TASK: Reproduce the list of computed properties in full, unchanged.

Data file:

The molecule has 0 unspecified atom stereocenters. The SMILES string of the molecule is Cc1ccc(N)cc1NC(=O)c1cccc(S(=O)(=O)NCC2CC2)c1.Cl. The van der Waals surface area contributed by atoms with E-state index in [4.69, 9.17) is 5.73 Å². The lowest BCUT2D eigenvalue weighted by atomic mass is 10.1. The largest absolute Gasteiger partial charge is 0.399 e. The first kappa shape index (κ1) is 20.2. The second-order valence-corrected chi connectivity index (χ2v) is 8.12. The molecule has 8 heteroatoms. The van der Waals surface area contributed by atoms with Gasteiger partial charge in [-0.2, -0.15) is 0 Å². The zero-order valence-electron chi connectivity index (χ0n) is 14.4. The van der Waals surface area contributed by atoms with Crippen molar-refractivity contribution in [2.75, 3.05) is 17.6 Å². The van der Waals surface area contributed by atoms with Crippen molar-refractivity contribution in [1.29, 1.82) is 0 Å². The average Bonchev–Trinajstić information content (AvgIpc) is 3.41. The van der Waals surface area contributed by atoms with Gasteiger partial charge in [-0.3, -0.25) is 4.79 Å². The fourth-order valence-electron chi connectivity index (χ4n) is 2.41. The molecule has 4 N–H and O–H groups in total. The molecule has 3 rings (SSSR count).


The molecule has 0 unspecified atom stereocenters. The SMILES string of the molecule is Cc1ccc(N)cc1NC(=O)c1cccc(S(=O)(=O)NCC2CC2)c1.Cl. The van der Waals surface area contributed by atoms with E-state index in [4.69, 9.17) is 5.73 Å². The lowest BCUT2D eigenvalue weighted by atomic mass is 10.1. The largest absolute Gasteiger partial charge is 0.399 e. The first kappa shape index (κ1) is 20.2. The second-order valence-corrected chi connectivity index (χ2v) is 8.12. The molecule has 8 heteroatoms. The van der Waals surface area contributed by atoms with Gasteiger partial charge in [-0.2, -0.15) is 0 Å². The zero-order valence-electron chi connectivity index (χ0n) is 14.4. The van der Waals surface area contributed by atoms with Crippen molar-refractivity contribution in [2.75, 3.05) is 17.6 Å². The van der Waals surface area contributed by atoms with Crippen molar-refractivity contribution in [1.29, 1.82) is 0 Å². The average Bonchev–Trinajstić information content (AvgIpc) is 3.41. The van der Waals surface area contributed by atoms with Gasteiger partial charge in [-0.3, -0.25) is 4.79 Å². The fourth-order valence-electron chi connectivity index (χ4n) is 2.41. The molecule has 4 N–H and O–H groups in total. The molecule has 3 rings (SSSR count).